Also, try to keep the resistors in the ~5K to ~50K range, if using an Arduino like Uno/Nano/Mega. Higher resistances will cause more unstable readings. If you are using an Arduino based on a more modern chip, like samd21 or esp8266, then resistors in the ~50K to ~500K range would be ok.

So acting as a pull up so to speak? With the jack then pulling it down via different resistors. My resistor values were purely for example sake, I hadn't thought about best R to use, but will take note of what you've said.

Because it's super simple, I've no need for a SAMD or ESP8266, when a perfectly cheap £3 nano clone will do the job perfectly well :slight_smile:

WattsThat:
I know it has been said that consistency is the hobgoblins of small minds but this thread makes me crazy.

I see the terms socket and jack used together to describe a device pair. Makes no sense.

You have plugs (male) and jacks (female).

Or you have you have plugs (male) and sockets (female).

I know, I know, but I've no idea on the prominent localisation of this forum etc etc, so was using numerous known terms so that all would be able to follow, especially since the plugs are commonly sold as "Jacks" or "Jack plugs" etc ... My apologies :slight_smile:

I still prefer to type "analogue" over "analog" but was chastised elsewhere over that too!
You can't please all of the people, all of the time.

Hi,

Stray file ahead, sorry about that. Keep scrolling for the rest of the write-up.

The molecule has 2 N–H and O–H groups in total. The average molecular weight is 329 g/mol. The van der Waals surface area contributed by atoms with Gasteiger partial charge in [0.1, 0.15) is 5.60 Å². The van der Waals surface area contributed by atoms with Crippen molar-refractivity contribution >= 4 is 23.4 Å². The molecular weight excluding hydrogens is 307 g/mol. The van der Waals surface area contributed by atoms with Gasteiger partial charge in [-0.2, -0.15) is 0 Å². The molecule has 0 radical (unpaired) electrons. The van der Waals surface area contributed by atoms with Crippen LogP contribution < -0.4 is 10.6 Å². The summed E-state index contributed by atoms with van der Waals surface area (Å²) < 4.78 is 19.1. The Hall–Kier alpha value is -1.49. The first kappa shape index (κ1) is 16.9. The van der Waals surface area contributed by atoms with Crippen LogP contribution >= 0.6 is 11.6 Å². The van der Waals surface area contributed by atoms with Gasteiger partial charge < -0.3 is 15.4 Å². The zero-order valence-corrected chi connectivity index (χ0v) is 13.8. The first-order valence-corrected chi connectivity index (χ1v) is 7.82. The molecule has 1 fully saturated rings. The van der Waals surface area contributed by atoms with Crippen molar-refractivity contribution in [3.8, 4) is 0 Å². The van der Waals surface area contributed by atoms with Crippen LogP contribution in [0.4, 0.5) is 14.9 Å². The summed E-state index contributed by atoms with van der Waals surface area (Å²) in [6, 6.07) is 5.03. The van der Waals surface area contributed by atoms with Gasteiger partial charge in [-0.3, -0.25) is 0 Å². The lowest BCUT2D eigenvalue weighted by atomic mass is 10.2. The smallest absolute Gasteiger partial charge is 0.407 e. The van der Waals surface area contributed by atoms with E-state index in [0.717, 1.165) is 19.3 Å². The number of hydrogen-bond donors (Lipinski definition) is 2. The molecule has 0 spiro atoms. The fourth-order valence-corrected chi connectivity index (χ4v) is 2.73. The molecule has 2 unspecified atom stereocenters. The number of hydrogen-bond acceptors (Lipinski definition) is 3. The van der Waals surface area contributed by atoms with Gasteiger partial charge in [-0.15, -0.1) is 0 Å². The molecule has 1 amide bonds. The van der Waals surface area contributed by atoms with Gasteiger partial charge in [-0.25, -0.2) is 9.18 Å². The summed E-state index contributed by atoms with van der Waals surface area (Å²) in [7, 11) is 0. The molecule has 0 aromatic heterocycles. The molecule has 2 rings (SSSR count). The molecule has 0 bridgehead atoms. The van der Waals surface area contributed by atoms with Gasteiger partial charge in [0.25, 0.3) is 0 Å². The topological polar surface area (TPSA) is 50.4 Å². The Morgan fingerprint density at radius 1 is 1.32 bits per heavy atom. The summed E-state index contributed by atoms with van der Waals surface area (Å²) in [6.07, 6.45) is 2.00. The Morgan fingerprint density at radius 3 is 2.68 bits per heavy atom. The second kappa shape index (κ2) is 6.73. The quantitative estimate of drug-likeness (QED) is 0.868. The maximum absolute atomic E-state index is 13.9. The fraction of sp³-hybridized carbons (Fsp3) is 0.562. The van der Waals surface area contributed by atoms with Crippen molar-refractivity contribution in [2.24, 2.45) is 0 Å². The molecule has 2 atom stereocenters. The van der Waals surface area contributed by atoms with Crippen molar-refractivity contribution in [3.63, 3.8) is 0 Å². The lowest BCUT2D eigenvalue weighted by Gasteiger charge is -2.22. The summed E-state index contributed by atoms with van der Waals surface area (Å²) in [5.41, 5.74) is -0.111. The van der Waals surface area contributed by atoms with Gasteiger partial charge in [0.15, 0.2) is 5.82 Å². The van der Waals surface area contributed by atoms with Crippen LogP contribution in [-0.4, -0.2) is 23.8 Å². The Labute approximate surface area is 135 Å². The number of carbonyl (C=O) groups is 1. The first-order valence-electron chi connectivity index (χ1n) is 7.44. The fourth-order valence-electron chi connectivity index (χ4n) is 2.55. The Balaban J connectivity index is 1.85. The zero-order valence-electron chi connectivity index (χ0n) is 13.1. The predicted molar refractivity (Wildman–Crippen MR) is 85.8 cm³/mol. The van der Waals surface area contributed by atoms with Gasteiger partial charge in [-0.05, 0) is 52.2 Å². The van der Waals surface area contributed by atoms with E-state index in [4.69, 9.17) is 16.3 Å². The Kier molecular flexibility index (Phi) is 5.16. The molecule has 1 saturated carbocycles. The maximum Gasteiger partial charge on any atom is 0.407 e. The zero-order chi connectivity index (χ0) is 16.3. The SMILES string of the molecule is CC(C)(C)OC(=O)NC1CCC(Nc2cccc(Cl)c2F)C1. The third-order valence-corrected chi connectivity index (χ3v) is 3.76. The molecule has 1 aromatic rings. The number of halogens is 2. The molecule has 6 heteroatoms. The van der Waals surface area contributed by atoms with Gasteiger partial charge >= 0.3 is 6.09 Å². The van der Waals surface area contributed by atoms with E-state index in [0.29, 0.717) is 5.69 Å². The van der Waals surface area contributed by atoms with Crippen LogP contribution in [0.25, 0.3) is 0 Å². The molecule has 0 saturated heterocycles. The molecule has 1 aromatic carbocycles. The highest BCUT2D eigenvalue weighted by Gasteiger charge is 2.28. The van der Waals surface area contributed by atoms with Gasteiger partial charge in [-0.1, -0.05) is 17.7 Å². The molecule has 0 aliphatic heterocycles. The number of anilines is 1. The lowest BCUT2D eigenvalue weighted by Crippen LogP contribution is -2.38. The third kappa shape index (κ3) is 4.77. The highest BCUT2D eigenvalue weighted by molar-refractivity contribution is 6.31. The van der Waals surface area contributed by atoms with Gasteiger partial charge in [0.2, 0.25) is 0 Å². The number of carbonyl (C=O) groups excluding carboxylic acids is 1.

To clarify, you have;

  • 4 panel mounted sockets
  • 4 or more line plugs
  • each plug will have a different resistor in it to make it unique.
  • you want to be able to identify any plug used in any socket?

You will be best to use 4 analog inputs, each input having an external pullup resistor, to measure the volt drop across the socket terminals, which will be proportional to the plug resistor value.

For example;
ph_socket.jpgph_plug.jpg
Tom... :slight_smile:

ph_plug.jpg

ph_socket.jpg

TomGeorge:
Hi,
To clarify, you have;

  • 4 panel mounted sockets
  • 4 or more line plugs
  • each plug will have a different resistor in it to make it unique.
  • you want to be able to identify any plug used in any socket?

You will be best to use 4 analog inputs, each input having an external pullup resistor, to measure the volt drop across the socket terminals, which will be proportional to the plug resistor value.

For example;
ph_socket.jpgph_plug.jpg
Tom... :slight_smile:

Yes, exactly that. Yes, my plan was to use 4 of the Analog inputs, all attached to 5v via a high value resistance, and then attach the ground to the one pin on the socket, and the other connects to an Analog input.

Each plug will have a different resistor value

For all intents and purposes, I guess it'll simply be a voltage divider on each of the 4 analog inputs tied up to 5v and grounded through the plug (Edit: Actually, working as an ohmmeter)